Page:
When I’m writing, I write at the same time, every day, and I’ve sort of trained my brain that that is when I write. So if I’m not writing at that time, I’m very aware of it and I feel guilty. I run on guilt, in a good way. It’s [really about pushing] through what other people are saying. Try not to pay too much attention to what everyone else is doing. Focus on your work and your voice. And just keep going.

Everybody’s like, “Oh, well I get writer’s block.” And I’m like, “Well, it’s about Page 75 when it gets hard.” The first 75 pages are usually kind of fun. And then, between about 75 and 320, it’s really, really hard. Then the last three pages are fun because you’re wrapping everything up. And I’m saying that as someone who has 13 books that have been published, and another 12 that have not been. I can tell you, it doesn’t go away. I don’t trust people who say they just sit down and the words flow. I just don’t believe that. I think everybody struggles, and that’s why I try to be honest about it, so that people know they’re not alone. We’re all here just trying to get the words down every day.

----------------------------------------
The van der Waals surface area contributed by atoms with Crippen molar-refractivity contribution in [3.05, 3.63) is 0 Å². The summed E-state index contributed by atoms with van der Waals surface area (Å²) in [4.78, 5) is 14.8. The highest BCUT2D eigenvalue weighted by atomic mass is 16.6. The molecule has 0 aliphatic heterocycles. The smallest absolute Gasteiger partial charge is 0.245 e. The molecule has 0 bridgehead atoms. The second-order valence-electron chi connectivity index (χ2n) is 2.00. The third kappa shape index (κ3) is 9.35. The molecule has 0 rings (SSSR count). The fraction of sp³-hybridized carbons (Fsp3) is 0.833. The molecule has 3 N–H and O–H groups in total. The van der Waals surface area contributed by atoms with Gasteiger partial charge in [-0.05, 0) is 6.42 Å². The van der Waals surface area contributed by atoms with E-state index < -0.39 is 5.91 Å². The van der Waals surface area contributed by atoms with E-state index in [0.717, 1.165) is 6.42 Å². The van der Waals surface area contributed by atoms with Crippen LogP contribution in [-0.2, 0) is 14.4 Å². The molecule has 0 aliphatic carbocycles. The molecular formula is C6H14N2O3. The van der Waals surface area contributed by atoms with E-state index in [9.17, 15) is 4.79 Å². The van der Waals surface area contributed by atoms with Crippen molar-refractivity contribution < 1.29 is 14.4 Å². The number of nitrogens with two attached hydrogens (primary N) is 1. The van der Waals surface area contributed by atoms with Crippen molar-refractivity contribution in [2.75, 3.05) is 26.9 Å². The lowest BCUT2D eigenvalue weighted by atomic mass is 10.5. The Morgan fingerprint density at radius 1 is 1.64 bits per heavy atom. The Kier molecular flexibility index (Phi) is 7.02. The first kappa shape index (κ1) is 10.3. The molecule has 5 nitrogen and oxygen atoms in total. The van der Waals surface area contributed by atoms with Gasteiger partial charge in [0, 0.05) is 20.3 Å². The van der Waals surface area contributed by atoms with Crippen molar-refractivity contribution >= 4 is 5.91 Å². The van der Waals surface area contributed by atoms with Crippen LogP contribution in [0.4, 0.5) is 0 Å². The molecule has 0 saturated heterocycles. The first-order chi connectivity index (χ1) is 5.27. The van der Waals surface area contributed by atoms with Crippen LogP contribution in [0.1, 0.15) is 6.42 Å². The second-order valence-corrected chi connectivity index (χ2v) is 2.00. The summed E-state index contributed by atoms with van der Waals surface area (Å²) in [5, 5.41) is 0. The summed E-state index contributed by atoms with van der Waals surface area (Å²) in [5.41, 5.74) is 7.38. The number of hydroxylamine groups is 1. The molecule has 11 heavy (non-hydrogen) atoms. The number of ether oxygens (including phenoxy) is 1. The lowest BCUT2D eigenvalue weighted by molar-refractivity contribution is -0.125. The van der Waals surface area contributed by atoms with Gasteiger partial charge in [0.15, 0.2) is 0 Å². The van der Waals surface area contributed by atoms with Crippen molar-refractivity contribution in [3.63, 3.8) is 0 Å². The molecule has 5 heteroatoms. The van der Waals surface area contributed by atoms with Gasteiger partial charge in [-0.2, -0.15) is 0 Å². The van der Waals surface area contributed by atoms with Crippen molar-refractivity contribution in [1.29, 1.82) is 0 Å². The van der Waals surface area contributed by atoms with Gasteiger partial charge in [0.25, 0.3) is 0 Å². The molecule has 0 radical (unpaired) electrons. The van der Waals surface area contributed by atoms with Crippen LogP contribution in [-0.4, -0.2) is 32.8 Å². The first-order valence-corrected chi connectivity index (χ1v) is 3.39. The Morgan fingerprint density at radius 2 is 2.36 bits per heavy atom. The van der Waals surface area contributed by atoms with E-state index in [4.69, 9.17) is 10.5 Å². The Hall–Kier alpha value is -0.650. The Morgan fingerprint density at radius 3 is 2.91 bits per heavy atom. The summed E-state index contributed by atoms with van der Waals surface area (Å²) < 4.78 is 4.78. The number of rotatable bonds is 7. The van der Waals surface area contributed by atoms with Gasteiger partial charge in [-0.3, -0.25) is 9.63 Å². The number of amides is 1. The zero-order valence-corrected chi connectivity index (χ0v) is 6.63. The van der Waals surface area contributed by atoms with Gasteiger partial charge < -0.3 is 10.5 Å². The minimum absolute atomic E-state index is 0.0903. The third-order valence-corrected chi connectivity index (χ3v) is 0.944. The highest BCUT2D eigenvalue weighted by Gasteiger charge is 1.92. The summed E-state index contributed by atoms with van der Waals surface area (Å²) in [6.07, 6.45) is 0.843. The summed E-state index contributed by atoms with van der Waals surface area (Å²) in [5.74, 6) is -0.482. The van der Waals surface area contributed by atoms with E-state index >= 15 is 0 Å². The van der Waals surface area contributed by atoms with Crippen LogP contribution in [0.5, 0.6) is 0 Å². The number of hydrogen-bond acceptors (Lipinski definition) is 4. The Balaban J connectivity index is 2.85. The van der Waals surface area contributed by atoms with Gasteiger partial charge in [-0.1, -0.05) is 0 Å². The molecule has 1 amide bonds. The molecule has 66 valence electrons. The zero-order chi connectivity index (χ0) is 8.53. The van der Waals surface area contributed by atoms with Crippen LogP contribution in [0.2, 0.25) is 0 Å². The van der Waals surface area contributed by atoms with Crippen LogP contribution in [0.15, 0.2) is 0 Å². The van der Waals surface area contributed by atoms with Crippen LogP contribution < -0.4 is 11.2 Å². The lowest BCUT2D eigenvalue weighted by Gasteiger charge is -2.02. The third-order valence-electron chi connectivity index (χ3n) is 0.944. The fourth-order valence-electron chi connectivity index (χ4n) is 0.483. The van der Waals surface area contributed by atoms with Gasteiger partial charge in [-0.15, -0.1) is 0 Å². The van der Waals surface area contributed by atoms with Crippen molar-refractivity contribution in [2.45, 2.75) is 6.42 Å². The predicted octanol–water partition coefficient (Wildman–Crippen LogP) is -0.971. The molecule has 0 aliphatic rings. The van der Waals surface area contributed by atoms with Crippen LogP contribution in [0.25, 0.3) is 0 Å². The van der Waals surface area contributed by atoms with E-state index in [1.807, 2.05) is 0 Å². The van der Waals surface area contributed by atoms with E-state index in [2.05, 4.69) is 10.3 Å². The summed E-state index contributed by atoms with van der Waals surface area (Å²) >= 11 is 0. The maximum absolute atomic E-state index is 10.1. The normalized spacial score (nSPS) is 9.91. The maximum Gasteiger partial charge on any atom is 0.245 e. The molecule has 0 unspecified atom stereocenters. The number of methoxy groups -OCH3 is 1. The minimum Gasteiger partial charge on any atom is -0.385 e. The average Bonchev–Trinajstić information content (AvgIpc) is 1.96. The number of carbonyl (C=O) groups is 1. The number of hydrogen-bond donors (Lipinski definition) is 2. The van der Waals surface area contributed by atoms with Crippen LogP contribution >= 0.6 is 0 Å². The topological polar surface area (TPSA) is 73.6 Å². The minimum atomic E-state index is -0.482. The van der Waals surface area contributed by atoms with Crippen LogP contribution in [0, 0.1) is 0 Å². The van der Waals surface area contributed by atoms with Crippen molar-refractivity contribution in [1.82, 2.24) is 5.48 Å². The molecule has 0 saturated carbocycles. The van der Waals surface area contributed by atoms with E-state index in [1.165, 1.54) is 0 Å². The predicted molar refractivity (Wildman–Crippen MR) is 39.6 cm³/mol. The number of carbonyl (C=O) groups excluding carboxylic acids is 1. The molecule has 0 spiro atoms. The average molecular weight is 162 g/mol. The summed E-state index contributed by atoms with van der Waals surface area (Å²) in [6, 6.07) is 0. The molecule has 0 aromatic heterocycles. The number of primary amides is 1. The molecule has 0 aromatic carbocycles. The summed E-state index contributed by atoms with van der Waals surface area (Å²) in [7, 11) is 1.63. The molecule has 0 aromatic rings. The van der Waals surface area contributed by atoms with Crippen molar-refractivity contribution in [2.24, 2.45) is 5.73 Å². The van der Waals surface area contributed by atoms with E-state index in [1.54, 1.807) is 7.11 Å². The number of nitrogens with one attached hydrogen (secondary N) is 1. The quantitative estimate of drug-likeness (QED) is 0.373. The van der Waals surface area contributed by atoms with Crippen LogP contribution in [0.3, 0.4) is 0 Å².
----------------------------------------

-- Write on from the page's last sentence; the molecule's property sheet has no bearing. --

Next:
HG: What book are you currently reading?

SD: I just finished this amazing book that I’m becoming a total evangelist for. It’s not a YA book, but it’s called Rabbit Cake by Annie Hartnett. It’s so good. I have a friend, here in town, who used to work at the independent book store, and she’s literally bought a carton of them and she’s handing them out to everybody because she loves them so much, and she gave one to me. I kind of have a book hangover, like I’m scared to start anything else because I think it’s all going to suffer. The voice is so, so good, and the story is so unusual. I hope it gets a whole new audience this summer, because people should be reading it … It’s special.